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Belonging: the lost art?

By Kirsten Oakley - posted Wednesday, 27 January 2010

Our teenagers are becoming increasingly alienated. Their existence within their technology defined lives is one of segregation. Isolated by the technology that continually accompanies them, they have effectively become estranged from each other and the immediate community that surrounds them.

The symptoms of this estrangement are everywhere. Youths who have no sense of compassion for their acquaintances gatecrash parties en masse. Young adults who have no loyalty to the local pub or its patrons become intoxicated and attack each other. Teens that spend hours playing games on their computers become so isolated they slip into depression. Clearly this lack of unity is having a negative effect on our kids.

Youth culture is not one of belonging anymore. Teenagers don’t feel tied to their community or their schools. This is evident in the lack of patronage for school clubs and community youth groups. Clubs which once thrived, like the YMCA and the Police Citizens Youth Club, are now virtually forgotten. This trend is not just an Australian problem but a global one. The Boy Scouts of America website shows that every year their groups are losing more members.


As a teacher, I have begun to fear for the disassociated masses that I observe daily. While their skill at texting each other grows, their face to face interaction appears to suffer. It is true that they are proficient at fostering online relationships. Most students report spending hours on msn, bebo, facebook and twitter. Yet these online associations don’t appear to help them to form real connections. I once witnessed a student informing another that she was the person that he had been chatting to all night. Their subsequent coolness to each other reveals that these internet conversations don’t lead to genuine connections in the real world.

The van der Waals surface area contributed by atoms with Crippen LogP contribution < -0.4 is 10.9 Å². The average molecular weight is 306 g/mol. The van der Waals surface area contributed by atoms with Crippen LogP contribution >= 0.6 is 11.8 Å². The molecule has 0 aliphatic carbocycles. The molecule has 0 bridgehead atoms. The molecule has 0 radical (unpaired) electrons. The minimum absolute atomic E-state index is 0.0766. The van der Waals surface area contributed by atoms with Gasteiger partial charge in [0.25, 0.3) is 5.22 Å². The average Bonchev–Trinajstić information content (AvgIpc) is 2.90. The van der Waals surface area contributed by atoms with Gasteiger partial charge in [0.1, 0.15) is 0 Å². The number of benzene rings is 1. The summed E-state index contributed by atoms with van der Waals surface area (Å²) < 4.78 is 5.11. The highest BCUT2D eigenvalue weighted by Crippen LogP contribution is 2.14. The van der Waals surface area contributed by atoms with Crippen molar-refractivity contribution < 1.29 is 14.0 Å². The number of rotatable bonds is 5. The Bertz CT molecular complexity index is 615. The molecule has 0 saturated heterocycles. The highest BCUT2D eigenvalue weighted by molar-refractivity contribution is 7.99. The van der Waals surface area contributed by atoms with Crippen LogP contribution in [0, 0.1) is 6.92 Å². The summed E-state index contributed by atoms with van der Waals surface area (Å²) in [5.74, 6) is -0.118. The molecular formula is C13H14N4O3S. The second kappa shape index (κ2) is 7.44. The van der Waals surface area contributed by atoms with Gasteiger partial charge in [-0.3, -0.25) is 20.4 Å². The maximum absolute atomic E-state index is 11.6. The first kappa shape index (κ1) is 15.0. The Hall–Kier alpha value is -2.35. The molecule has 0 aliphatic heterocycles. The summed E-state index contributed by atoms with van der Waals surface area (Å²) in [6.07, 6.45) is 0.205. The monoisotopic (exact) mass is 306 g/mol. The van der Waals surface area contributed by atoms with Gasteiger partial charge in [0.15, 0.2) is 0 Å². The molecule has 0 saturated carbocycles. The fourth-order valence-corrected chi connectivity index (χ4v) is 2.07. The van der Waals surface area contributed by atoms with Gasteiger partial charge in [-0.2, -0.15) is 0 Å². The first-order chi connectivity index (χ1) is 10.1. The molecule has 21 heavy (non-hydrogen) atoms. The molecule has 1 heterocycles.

Of course, there are some small groups that still retain a strong sense of belonging to their culture and their families. In my school the Maori students have strong cultural ties and a sense of responsibility to each other. Older students have been known to discipline younger rebels when they are embarrassing the group. The annual display of the Haka from this group is spectacular, and demonstrates their many hours of practice and their mentoring of the younger performers. The cohesiveness of groups like this, and the healthy self esteem of its members demonstrate the benefits of such unity. It is also a salient reminder of the estrangement of the typical teenager from their peers and the school community.

In the past, subcultures have offered a unique sense of belonging. Previous generations had the bodgies and the widgies, the anarchy of the punks, the proliferation of the surfies and the dark mystery of the goth subculture. Groups like this allowed for a connection with a particular community that was strengthened by a uniform and their own soundtrack. This generation’s most distinguishable subculture, the emo, is less defined. A curious mix of goth and grunge, the group is less about a soundtrack and more about a fashion trend.